Many writers dream of signing with an agent, imagining it’s the first step on the road to becoming the next J.K. Rowling, with multi-book deals, film adaptations and a green light on any future writing projects.
While most agents are great at their jobs, sometimes writers build up unrealistic expectations for an agent’s work. Literary agents aren’t magicians; we hate to admit it, but there are some limitations to what we can do.
Since we’ve already reviewed what you can expect from your literary agent, here’s what not to expect.
1. Constant contact
Yes, in the age of smartphones, we’re never really unplugged. And as an agent, I’m connected in many ways: Twitter, my blog, LinkedIn, Facebook and more. However, all agents have personal rules about how we communicate with our clients and how often. Just because we tweet at 9 p.m. on a Friday, doesn’t mean we’re going to respond to your email at that time.
For my clients that have day jobs or live in other time zones, I make myself available during “off” times. However, you can’t expect that treatment every time, from every agent.
2. Editorial advice
Not all agents are expert editors or choose to spend their time as an agent doing rounds of edits. It’s no secret that many agents polish client manuscripts, but not all agents call themselves “editorial agents” and work through draft after draft.
If that’s something you’re looking for, make sure to ask this question when an agent offers you representation.
3. That they’ll put up with being micromanaged
There’s a high level of trust involved in an agent-author relationship — on both sides. Authors have to trust that their agent is doing their best, and agents have to let authors write. Don’t micromanage your agent by telling them how to do their job. Sign with an agent you trust and respect from the start.
Often I’ll consult with my authors on social media best practices, how to engage professionally with their editor, and what to expect from their relationships with their editor, publicist, and other partners in the process. However, I leave the writing to the writers — that’s their job, and they’re best suited to decide how to do it.
4. That they will love everything you write
This is a hard one to swallow: writers can’t expect that agents will love everything they write. Sometimes it’s a concept that isn’t working. Sometimes it’s a whole draft.
Be prepared that it will be a collaborative relationship. An agent’s job isn’t to pat you on the back and tell you you’re wonderful. An agent’s job is to manage your career to the best of their abilities. We’re on your side.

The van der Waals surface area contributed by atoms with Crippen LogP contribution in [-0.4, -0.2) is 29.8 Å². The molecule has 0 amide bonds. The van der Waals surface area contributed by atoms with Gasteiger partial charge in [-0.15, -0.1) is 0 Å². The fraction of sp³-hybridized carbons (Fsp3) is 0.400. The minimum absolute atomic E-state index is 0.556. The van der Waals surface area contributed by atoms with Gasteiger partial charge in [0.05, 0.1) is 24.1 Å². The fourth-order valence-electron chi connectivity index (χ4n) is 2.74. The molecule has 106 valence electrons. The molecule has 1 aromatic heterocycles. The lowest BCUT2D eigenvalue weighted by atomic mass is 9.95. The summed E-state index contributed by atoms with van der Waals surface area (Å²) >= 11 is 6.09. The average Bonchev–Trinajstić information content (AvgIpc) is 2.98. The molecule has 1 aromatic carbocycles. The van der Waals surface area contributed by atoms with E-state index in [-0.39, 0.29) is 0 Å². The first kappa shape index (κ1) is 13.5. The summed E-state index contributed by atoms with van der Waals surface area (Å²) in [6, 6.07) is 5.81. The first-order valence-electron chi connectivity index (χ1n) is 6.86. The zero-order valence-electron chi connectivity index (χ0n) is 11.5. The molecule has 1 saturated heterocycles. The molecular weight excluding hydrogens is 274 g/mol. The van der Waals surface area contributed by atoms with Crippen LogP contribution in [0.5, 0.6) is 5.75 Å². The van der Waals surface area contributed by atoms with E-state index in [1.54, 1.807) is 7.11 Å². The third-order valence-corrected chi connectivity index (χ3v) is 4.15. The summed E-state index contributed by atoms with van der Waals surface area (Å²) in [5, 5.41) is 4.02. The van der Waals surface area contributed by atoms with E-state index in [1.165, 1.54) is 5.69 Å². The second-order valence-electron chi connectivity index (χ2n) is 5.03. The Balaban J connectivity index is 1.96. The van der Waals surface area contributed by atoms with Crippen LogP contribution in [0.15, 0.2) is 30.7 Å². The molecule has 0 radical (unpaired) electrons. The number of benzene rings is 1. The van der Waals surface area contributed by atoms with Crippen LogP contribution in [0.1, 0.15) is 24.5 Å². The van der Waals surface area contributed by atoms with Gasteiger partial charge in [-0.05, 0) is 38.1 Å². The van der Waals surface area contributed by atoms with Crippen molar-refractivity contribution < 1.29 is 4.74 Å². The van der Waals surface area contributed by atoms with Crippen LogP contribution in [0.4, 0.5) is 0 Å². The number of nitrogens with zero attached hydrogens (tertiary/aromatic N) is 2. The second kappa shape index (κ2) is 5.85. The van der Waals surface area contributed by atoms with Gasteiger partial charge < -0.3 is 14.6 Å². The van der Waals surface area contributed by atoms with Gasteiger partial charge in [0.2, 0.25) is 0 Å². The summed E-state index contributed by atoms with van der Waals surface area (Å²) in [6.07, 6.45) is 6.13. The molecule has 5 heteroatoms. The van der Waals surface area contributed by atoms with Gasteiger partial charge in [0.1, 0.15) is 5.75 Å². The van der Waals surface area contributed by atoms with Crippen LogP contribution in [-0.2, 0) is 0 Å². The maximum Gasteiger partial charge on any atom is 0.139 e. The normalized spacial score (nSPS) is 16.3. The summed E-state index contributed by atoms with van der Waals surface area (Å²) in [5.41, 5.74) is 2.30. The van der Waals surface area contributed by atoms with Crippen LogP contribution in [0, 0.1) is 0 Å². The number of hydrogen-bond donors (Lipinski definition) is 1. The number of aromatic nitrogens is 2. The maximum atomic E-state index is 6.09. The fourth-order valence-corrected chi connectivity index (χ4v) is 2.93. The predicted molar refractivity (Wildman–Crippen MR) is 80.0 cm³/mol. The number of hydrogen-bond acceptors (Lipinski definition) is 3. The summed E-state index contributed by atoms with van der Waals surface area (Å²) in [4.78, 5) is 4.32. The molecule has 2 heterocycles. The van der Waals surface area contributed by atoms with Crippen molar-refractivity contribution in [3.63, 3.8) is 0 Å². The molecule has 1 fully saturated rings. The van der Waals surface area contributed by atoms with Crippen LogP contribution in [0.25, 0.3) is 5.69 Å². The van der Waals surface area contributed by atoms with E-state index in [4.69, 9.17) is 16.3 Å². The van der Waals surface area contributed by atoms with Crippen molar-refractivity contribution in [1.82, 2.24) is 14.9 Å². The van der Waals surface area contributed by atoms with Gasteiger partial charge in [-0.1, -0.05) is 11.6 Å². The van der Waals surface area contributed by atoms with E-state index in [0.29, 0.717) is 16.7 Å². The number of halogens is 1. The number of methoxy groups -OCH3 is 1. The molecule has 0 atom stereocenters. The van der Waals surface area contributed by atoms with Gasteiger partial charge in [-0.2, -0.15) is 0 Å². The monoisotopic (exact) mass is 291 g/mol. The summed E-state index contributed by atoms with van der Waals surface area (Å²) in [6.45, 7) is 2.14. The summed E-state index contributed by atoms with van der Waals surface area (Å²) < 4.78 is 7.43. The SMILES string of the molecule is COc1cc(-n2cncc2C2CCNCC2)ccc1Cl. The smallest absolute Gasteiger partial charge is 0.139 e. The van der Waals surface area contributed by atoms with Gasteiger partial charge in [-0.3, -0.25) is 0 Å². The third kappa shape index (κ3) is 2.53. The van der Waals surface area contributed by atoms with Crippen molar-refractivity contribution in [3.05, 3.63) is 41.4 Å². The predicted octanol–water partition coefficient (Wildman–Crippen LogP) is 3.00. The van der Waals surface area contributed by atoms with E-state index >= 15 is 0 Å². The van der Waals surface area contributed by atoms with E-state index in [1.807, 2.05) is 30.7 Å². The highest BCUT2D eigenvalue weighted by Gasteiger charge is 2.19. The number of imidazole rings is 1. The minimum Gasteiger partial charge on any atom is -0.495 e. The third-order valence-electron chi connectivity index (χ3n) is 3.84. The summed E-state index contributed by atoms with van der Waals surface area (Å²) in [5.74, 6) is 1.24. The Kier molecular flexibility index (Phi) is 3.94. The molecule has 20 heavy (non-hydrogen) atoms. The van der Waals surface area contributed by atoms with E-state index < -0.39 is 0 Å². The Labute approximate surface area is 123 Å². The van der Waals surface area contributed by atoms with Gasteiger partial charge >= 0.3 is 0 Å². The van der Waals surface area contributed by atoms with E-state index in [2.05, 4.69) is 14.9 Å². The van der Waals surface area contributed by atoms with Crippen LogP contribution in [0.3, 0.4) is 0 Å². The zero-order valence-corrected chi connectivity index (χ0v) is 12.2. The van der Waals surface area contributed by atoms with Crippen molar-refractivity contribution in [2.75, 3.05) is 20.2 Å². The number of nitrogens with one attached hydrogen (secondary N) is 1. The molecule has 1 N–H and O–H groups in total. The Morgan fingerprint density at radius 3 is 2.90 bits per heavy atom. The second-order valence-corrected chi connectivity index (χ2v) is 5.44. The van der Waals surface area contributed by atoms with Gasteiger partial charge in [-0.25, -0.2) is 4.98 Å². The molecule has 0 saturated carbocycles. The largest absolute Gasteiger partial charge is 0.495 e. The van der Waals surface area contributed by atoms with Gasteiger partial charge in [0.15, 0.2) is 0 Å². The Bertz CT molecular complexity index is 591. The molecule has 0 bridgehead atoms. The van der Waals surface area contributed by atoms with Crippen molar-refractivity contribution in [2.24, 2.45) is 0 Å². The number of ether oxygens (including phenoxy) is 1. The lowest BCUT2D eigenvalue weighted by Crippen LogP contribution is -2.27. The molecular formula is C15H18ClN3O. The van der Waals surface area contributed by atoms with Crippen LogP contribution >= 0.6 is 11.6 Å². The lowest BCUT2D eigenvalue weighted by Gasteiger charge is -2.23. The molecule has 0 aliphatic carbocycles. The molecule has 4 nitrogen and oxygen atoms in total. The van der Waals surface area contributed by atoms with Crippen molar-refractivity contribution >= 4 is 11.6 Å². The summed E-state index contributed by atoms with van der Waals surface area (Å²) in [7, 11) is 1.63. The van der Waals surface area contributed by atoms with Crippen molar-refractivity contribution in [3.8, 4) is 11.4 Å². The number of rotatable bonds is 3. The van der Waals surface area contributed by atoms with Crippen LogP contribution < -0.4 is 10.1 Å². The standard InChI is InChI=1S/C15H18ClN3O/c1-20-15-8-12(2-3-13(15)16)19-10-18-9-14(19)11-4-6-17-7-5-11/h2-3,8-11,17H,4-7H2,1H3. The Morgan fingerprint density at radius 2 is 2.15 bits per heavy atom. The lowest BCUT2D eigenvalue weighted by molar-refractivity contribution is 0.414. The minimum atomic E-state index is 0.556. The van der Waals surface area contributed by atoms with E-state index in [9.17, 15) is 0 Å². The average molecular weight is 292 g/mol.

[bctt tweet=”Your agent won’t love everything you write. @carlywatters explains why.”]
So when we say that a concept or project isn’t working, it’s not to crush your dreams. It’s to help you get to the BIG idea that is going to take flight and make a splash in this crazy, competitive industry.
5. That they will sell everything you write
To some this might be a surprise: agents don’t sell everything they pitch to editors. Even the best of the best have to shelve projects sometimes.
It’s our job to explore all options, share editors’ feedback and consult on what the next steps should be. We don’t always sell debut novels, and we might go back and ask our client to write another one. We’re not magicians and we can’t make every experience a perfect one, but we use our judgment based on years of experience to steer things in the right direction, whatever that direction is: to a deal, or back to the drawing board.
6. That they’ll help you finish your book
We can’t make something out of a partial concept — unless it’s a nonfiction project, but that’s a whole other story. Novels have to be complete, and they have to compel us to sign them and get editors excited about them too.
Many writers think that once they get an agent, life will be easy. Unfortunately, signing with an agent is only one part of the puzzle. We aren’t going to save you, fix your writing or finish your book. We’re here to help professional writers get book deals. Once you get an agent, that’s when the work begins!
Have you worked with an agent? Was it what you expected?